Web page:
Cisco Settles 2008 Antitrust Lawsuit With Maintenance Firm


Multiven, based in Redwood City, Calif., issued a statement on the settlement Monday. It will drop its claims against Cisco and Cisco will drop counter-claims against Multiven, the collaboration platform Pingsta and Peter Alfred-Adekeye, founder of Pingsta and CEO of Multiven.

Originally filed Dec. 1, 2008 in the U.S. District Court for the Northern District of California in San Jose, Multiven's suit accused Cisco of suppressing competition for services and maintenance on Cisco networking equipment by withholding software updates and bug fixes for products from third party maintenance companies that it had made to customers of its SMARTnet service.

At the time, Cisco said that "Cisco customers are in no way required to purchase services from Cisco. There are thousands of partners who offer service programs for Cisco products, including bug fixes."

Alfred-Adekeye said in a statement released by Multiven Monday that the complaints against Cisco are "successfully resolved."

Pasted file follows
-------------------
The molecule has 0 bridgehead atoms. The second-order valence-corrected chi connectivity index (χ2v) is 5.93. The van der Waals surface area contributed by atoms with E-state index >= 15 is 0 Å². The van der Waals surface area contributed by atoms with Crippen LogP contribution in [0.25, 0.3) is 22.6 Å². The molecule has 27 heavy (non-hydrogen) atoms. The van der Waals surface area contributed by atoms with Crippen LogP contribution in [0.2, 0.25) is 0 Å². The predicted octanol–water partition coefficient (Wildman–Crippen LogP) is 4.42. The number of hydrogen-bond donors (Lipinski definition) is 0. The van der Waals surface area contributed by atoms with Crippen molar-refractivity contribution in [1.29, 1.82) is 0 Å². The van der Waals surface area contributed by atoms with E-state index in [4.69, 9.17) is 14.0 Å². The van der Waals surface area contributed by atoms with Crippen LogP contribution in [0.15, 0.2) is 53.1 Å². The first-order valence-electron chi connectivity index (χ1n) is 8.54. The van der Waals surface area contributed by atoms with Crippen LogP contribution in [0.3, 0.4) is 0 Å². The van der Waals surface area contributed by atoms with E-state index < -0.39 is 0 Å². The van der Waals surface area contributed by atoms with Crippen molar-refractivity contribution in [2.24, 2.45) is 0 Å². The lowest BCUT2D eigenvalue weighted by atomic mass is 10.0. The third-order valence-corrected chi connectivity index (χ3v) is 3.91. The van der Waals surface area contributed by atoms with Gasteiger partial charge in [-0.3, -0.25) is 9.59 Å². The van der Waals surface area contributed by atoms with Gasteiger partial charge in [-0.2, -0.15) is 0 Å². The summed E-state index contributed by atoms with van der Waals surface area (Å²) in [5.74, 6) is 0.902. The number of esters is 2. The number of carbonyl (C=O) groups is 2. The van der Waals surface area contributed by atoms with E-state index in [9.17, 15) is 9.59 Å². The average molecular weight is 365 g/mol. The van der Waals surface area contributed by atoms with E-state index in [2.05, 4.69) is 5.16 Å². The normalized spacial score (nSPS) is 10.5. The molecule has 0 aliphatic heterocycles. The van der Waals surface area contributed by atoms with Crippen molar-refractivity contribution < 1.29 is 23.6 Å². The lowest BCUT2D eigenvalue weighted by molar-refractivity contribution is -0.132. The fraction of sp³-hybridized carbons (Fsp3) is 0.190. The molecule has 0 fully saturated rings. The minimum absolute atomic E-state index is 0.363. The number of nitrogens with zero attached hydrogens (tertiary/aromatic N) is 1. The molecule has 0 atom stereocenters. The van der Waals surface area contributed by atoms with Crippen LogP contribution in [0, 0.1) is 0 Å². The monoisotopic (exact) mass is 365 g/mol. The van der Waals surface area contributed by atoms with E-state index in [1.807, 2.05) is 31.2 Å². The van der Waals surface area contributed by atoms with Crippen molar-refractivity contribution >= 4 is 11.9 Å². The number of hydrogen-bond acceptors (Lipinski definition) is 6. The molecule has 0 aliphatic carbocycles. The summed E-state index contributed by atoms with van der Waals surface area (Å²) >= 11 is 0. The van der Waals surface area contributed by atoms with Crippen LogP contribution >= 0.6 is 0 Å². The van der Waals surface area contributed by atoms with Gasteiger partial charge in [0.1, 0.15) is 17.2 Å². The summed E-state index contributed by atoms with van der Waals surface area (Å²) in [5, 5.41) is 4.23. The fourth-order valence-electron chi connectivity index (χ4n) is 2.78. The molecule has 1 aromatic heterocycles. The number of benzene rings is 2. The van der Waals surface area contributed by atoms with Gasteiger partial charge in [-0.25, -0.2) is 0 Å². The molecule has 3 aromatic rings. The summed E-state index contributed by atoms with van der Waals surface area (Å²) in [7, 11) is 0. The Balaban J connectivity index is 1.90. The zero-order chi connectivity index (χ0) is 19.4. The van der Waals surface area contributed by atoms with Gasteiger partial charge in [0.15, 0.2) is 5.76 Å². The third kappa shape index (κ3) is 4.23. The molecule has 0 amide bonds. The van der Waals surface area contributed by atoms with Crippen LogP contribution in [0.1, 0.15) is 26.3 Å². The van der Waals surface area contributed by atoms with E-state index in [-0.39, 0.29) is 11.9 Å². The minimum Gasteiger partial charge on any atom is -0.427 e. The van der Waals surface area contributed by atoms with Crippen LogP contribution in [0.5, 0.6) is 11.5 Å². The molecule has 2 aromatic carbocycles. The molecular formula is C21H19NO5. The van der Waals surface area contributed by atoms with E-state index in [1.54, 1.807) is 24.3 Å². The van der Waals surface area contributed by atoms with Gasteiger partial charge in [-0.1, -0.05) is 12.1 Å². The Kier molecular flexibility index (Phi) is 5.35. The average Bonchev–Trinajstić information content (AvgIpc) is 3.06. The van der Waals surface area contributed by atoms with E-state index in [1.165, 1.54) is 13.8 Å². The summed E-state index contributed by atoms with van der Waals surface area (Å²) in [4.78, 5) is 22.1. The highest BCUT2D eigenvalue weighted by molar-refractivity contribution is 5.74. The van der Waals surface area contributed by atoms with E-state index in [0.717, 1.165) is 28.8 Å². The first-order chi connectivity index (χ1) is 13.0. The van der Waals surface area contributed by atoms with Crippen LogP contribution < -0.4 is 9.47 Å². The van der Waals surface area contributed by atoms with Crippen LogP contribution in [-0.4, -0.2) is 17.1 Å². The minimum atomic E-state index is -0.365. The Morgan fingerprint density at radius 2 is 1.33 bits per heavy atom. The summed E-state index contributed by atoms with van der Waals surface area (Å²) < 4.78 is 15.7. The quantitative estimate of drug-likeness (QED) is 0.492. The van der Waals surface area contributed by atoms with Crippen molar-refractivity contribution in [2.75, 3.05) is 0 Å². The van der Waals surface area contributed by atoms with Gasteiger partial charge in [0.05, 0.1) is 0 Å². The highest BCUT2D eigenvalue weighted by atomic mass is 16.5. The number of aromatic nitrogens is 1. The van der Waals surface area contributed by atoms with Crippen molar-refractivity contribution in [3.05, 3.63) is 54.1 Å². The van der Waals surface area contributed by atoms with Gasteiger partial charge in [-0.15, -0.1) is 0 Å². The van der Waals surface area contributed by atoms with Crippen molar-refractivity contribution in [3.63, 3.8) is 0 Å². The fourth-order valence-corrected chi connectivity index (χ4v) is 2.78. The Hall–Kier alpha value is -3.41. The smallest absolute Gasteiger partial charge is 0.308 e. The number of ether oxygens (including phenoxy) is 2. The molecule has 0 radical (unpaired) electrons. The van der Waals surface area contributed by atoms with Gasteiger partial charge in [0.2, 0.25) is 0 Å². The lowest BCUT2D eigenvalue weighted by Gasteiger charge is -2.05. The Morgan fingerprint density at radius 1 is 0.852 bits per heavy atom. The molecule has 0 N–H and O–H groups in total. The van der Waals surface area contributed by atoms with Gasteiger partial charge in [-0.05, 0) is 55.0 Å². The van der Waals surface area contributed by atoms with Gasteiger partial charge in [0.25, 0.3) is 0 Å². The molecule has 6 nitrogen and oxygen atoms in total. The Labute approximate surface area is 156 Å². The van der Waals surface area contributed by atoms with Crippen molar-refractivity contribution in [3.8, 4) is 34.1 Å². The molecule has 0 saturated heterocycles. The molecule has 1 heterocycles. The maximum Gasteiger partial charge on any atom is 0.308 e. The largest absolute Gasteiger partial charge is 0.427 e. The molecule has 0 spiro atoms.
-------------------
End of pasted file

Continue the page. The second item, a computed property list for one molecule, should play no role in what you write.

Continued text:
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"We are pleased that the concerns raised in our complaint against Cisco are now successfully resolved and look forward to competing and providing customers with further choice and value when procuring Internet infrastructure maintenance services," he said.

A Mulitven spokesman declined a request for additional comment by CRN.

The details of the settlement, according to Multiven, are confidential. According to a Cisco spokesperson, Cisco did not have to pay anything to Multiven.

"We are gratified that the court found in Cisco's favor regarding Multiven's unauthorized access to Cisco's computer network, and that Multiven dropped all of its claims against Cisco without Cisco paying any money to Multiven," said Cisco spokesperson Kristin Carvell in a statement e-mailed to CRN.

The settlement is effective July 19. According to an order filed July 28, Cisco and Multiven will each pay their own legal costs.